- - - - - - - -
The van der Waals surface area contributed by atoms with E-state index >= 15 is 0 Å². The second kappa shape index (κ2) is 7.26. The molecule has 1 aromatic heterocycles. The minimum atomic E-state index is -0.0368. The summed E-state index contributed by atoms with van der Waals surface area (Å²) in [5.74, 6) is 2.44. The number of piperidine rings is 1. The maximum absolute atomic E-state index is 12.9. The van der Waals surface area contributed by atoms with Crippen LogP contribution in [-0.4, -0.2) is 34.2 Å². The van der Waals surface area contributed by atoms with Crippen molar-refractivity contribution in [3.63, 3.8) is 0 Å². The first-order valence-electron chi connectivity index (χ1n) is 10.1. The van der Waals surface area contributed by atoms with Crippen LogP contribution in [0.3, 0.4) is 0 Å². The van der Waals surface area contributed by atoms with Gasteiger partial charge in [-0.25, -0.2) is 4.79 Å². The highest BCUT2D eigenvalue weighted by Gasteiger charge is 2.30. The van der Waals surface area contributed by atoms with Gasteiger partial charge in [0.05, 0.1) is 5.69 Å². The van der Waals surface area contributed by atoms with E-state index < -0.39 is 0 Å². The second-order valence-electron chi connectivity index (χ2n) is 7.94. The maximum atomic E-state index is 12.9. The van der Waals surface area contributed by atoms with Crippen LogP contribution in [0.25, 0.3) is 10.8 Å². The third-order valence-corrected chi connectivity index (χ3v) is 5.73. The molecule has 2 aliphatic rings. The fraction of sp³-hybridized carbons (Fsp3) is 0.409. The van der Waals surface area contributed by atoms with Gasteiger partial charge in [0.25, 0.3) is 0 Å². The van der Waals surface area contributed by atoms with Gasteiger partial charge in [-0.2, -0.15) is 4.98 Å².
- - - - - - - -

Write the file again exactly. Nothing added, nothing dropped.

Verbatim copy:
The van der Waals surface area contributed by atoms with E-state index >= 15 is 0 Å². The second kappa shape index (κ2) is 7.26. The molecule has 1 aromatic heterocycles. The minimum atomic E-state index is -0.0368. The summed E-state index contributed by atoms with van der Waals surface area (Å²) in [5.74, 6) is 2.44. The number of piperidine rings is 1. The maximum absolute atomic E-state index is 12.9. The van der Waals surface area contributed by atoms with Crippen LogP contribution in [-0.4, -0.2) is 34.2 Å². The van der Waals surface area contributed by atoms with Crippen molar-refractivity contribution in [3.63, 3.8) is 0 Å². The first-order valence-electron chi connectivity index (χ1n) is 10.1. The van der Waals surface area contributed by atoms with Crippen LogP contribution in [0.3, 0.4) is 0 Å². The van der Waals surface area contributed by atoms with Gasteiger partial charge in [-0.25, -0.2) is 4.79 Å². The highest BCUT2D eigenvalue weighted by Gasteiger charge is 2.30. The van der Waals surface area contributed by atoms with Gasteiger partial charge in [0.05, 0.1) is 5.69 Å². The van der Waals surface area contributed by atoms with E-state index < -0.39 is 0 Å². The second-order valence-electron chi connectivity index (χ2n) is 7.94. The maximum atomic E-state index is 12.9. The van der Waals surface area contributed by atoms with Crippen LogP contribution in [0.25, 0.3) is 10.8 Å². The third-order valence-corrected chi connectivity index (χ3v) is 5.73. The molecule has 2 aliphatic rings. The fraction of sp³-hybridized carbons (Fsp3) is 0.409. The van der Waals surface area contributed by atoms with Gasteiger partial charge in [0.25, 0.3) is 0 Å². The van der Waals surface area contributed by atoms with Gasteiger partial charge in [-0.2, -0.15) is 4.98 Å².